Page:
From The Vaults

23 October 2023
Rugby and its Camp-ball Roots by Tom Langton

It's a surprise that an old term for Football in England was Camp-ball or Camping. At least across many of the Eastern counties and for 500 years or more. Words change both their spelling and meaning over time and the Roman word campus meant open ground: a flat place suitable for games and army drills. Camp-ball's association with contests and a physical contact game stems also from the Old English word for battle being 'Camp', of Anglo-Saxon derivation.

Reference to Camp-ball or Camping (previously 'Campynge') is within England's first English-to-Latin dictionary, Promptorium parvulorum written around 1440. Here, a 'Campan' was a 'playar at foott balle'. Later on, and from the 1500's, the word Camping took on its now familiar military and recreational meaning for outdoor huts and tents. However, in East Anglia, where Football games appear to have flourished from medieval times, Camp-ball and Camping were terms still in general use until the late 1700s.

Recent improvements in document word-scanning and computer recognition technology allow easier searching of historical material, including the numerous news journals of the 1700s. Slowly more is being learnt about past Football games, and how they were organized and played.

Studies by Suffolk local historian Dr David Dymond, based at Cambridge University included court, religious and tithe tax records back to the Norman Conquest as well as published journals. These show that, as today, there were Football games played in schools and by village and town teams and even between counties. There were commercially organized challenge matches with large crowds, sometimes with freelance players and money prizes. These were early 'pay to watch' games, with mass food and drink catering with overnight accommodation, travelling players and followers. The games had been monetised in similar ways to cricket, boxing and horse racing, no doubt with a fair bit of gambling on results.

The Legsun Arms

Pubs and Inns are strongly linked to Football through the ages as a part of British social history. This 19th century newsprint illustration shows a timeless scene of the last 800 years or longer.

As with 'Football' today, 'Camping' was used to describe the kicking and handling games, played in less regulated forms of those today, but nevertheless with many striking similarities.

Court records from 1320 reveal four men being fined for drawing blood during 'Campynge' in Hollesley on the Suffolk coast, although it is possible that it was an off the pitch fracas. This further implies medieval or earlier roots to such games, as do some rural place names. Examination of ancient maps reveals 'Camping closes, lands, grounds or pightles' i.e. Football pitches, often next to a church or close to the village centre. These too were also used for a range of local activities and were controlled by the church, a landowner or publican.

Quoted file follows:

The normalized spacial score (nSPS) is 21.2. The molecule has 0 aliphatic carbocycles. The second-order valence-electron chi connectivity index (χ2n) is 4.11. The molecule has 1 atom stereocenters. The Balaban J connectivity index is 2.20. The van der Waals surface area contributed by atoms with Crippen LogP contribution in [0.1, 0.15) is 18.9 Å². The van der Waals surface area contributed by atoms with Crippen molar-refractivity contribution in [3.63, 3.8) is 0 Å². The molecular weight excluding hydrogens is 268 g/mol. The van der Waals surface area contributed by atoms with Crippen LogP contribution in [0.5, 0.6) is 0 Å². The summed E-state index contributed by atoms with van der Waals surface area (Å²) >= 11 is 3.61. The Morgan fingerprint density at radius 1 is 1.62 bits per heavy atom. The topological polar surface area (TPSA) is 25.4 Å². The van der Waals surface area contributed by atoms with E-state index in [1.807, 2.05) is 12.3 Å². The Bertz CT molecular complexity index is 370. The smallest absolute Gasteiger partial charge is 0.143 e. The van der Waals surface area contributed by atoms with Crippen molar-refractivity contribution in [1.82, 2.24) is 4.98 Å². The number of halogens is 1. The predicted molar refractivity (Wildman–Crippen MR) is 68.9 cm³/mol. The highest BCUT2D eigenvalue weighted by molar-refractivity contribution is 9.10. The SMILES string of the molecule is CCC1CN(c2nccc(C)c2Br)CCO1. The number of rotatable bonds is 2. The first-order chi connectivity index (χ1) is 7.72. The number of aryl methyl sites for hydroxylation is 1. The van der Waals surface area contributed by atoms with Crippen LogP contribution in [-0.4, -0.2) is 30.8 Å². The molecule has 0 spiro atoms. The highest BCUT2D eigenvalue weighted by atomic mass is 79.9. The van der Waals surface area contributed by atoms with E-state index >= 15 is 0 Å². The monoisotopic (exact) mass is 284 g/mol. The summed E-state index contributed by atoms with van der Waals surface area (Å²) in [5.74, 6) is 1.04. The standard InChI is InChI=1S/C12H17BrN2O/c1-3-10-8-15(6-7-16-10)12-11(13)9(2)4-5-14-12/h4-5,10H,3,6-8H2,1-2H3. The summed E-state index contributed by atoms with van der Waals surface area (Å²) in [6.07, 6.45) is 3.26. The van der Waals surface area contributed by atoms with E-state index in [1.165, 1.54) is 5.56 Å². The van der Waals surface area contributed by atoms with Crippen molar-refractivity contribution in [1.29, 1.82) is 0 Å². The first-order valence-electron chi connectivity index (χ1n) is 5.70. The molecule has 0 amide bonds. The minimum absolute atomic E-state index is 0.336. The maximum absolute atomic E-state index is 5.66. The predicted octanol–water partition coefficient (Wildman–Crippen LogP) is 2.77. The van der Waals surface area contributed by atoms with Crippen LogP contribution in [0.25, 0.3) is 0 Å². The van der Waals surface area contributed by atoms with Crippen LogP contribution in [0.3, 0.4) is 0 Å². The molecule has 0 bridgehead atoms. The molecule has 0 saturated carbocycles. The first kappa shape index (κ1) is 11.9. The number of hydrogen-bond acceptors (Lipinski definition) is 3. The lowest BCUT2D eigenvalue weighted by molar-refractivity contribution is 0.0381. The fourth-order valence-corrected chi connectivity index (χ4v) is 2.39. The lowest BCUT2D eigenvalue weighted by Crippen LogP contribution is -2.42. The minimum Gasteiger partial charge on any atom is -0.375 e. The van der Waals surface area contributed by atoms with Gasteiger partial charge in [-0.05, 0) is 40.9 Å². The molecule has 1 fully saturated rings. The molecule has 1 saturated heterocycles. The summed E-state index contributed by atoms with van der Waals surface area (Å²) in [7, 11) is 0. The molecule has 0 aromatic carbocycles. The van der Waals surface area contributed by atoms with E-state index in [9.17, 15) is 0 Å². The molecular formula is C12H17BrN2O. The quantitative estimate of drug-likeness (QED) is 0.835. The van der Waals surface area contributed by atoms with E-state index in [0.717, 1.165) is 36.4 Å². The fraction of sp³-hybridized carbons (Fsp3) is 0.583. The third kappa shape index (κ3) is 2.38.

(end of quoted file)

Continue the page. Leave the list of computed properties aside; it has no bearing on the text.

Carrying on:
By the 1700s Football games with big crowds were better recorded, as newsprint developed. A fast and furious handling and kicking game was played in two halves of 30 minutes, with degrees of physicality, determined by prior agreement. It was played normally in teams of eleven using either a small hard ball, a ball stuffed with light material or by preference, an inflated animal bladder encased in stitched leather. A touchdown over the opposition goal line gave a chance to kick for goal but it had to go between the goal posts and past players who could stand between them. There is also mention of kicking games with no handling allowed, which would have required a bladder ball to have been worth playing or watching on most surfaces.

Evidence suggests that the main 'exhibition' handling game of challenge matches was not dissimilar to those played in the first half of the 19th century with, as populations grew, up to twice as many players or more, and then influencing different forms around the world, such as American and Australian rules.

The start of the industrial revolution in England during the second half of the 1700s and the Napoleonic war diverted rural labour forces to cities and to foreign lands, bringing an apparent lull in reported challenge games. The name 'Camp-ball' faded fully into 'Football'. Nationally, Football games had been perpetually legislated against alongside other popular games. Banned with gambling and drunkenness since the 1200s or before as a nuisance and threat to economic and military productivity. Just to the west of Cambridgeshire in the 1820s, Webb Ellis running with ball at Rugby School did not invent a game but was simply using a common element of long-established Football. This had been dropped in some school settings, probably to limit high speed impact injury from over-zealous tackling.